Zimbabwe · Victoria Falls
The Victoria Falls, one of the Seven Natural Wonders of the World, offers breath-taking views that are almost too spectacular and majestic to describe. Unique attractions on the Zambian side include the Boiling Pot and the Devil’s Pool.
Victoria Falls generate mists that can be spotted from more than 20 kilometers away. Famed Scottish explorer Dr. David Livingstone dubbed this waterfall Victoria Falls; its older, Kololo name, Mosi-oa-Tunya, means “the smoke that thunders”. The mists also sustain a rain forest-like ecosystem adjacent to the falls and on the opposite cliff that faces them like a dried-up mirror image, thick with mahogany, fig, palm, and other species of vegetation.
Sometimes, the mist itself can be as fascinating as Victoria Falls. Normally it rises to over 400 meters and under certain conditions it can reach double that height. The cloud it forms can be seen sometimes as far away as 50 kilometers. In the bright sunlight the mist can cause multiple rainbows to appear. Even more startling is that the falls is one of the few places in the world where under strong moonlight you can actually see a “moonbow” at night.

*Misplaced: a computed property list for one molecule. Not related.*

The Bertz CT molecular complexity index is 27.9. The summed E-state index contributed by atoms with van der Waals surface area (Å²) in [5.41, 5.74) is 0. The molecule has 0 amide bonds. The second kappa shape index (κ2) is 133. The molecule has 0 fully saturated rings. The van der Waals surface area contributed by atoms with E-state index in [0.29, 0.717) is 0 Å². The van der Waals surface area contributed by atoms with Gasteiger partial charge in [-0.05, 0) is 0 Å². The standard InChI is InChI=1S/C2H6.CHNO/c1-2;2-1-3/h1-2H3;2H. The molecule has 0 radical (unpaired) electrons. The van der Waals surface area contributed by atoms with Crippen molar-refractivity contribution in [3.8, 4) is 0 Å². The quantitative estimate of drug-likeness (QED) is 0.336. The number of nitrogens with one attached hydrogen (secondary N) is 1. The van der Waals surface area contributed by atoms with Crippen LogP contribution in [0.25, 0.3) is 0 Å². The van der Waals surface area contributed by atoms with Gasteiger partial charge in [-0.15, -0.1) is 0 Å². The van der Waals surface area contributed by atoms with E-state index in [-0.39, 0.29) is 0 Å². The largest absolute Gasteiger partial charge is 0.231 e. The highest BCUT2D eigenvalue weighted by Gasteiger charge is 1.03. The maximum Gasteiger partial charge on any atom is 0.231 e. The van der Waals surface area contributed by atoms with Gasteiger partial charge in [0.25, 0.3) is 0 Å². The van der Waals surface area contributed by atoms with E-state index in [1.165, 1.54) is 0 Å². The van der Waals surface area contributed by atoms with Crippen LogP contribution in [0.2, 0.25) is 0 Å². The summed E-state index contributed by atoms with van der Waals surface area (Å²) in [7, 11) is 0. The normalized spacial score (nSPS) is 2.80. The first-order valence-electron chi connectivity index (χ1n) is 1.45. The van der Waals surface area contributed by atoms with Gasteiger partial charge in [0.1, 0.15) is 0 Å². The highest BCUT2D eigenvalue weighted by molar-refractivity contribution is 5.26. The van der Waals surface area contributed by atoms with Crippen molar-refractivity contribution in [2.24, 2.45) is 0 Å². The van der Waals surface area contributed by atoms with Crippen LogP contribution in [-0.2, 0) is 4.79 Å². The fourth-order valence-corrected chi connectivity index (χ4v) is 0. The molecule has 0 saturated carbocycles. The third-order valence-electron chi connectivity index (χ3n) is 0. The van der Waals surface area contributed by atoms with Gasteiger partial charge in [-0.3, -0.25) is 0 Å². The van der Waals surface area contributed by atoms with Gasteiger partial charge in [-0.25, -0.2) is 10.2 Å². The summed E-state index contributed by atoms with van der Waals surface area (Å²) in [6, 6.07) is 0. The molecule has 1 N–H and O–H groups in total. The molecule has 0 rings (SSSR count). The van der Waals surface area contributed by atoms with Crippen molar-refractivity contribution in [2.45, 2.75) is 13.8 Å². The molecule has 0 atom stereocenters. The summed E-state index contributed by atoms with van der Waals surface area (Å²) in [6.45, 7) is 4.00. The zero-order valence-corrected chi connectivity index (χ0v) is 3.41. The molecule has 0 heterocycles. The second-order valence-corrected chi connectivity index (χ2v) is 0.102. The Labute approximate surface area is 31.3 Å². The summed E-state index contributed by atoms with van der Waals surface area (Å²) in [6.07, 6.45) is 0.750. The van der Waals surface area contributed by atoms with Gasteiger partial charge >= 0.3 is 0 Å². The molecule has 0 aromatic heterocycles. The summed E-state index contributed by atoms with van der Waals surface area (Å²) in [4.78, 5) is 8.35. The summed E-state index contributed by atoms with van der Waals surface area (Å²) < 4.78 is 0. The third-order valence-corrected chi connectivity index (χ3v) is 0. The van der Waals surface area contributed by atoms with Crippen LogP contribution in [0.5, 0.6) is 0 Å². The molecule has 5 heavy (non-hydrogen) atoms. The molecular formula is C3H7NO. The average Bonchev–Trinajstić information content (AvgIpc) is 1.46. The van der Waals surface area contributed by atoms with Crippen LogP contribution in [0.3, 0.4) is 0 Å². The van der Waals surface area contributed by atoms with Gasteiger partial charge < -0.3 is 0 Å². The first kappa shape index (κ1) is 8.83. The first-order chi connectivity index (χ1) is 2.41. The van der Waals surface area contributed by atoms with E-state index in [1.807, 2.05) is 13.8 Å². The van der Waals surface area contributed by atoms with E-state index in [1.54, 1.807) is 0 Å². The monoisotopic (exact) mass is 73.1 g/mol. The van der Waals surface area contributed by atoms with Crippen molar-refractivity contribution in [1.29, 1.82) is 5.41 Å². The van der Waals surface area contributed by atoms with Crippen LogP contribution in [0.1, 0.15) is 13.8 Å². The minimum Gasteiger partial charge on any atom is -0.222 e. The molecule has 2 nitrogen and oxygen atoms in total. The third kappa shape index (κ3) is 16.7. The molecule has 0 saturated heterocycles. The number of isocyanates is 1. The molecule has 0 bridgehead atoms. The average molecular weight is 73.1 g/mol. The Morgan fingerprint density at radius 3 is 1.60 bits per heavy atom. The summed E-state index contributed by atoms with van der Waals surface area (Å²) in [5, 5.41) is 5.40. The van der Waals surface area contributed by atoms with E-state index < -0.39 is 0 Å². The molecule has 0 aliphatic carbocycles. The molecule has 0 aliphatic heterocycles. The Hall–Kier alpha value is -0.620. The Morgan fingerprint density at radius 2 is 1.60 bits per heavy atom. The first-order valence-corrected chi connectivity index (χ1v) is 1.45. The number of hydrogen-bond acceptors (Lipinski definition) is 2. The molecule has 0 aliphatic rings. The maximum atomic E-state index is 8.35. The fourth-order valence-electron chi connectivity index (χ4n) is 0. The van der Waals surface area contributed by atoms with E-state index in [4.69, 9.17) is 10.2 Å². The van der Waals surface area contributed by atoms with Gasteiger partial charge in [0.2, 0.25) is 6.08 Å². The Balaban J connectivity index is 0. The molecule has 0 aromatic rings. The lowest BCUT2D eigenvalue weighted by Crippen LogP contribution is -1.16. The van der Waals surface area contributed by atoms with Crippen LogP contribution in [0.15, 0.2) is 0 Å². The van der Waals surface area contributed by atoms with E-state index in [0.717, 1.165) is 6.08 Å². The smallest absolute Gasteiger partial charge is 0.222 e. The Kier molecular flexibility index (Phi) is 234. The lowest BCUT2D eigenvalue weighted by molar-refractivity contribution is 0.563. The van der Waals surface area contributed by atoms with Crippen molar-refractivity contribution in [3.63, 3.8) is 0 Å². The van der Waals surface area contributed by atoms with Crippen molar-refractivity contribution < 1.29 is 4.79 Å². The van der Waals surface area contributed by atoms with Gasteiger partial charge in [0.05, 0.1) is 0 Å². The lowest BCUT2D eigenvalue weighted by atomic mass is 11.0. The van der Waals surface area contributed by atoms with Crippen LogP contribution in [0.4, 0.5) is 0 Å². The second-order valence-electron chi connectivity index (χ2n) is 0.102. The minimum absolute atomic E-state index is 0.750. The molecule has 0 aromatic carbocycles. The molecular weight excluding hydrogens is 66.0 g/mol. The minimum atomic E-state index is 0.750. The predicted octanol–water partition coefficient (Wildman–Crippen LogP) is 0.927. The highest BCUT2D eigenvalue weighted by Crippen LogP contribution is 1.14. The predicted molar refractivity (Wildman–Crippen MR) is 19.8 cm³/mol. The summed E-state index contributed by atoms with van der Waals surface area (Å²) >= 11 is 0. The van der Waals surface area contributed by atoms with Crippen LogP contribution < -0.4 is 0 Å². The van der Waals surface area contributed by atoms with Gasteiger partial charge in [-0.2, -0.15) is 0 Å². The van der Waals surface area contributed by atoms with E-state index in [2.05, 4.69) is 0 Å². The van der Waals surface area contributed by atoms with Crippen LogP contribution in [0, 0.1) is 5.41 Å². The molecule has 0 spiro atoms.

Downstream of the Victoria Falls, the river has carved a tortuous route through the soft areas within the basalt rock, forming a deep gorge in a tight zigzag course for kilometers. This is a result of the repeated cutting back of the line of the falls and the successive formation and abandonment of seven previous broad waterfalls, a process that has taken about 100000 years.
Remarkably preserved in its natural state, Victoria Falls inspires visitors as much today as it did David Livingstone in the 1860’s. The falls and the surrounding area have been declared National Parks and a UNESCO World Heritage Site, thus preserving the area from excessive commercialisation.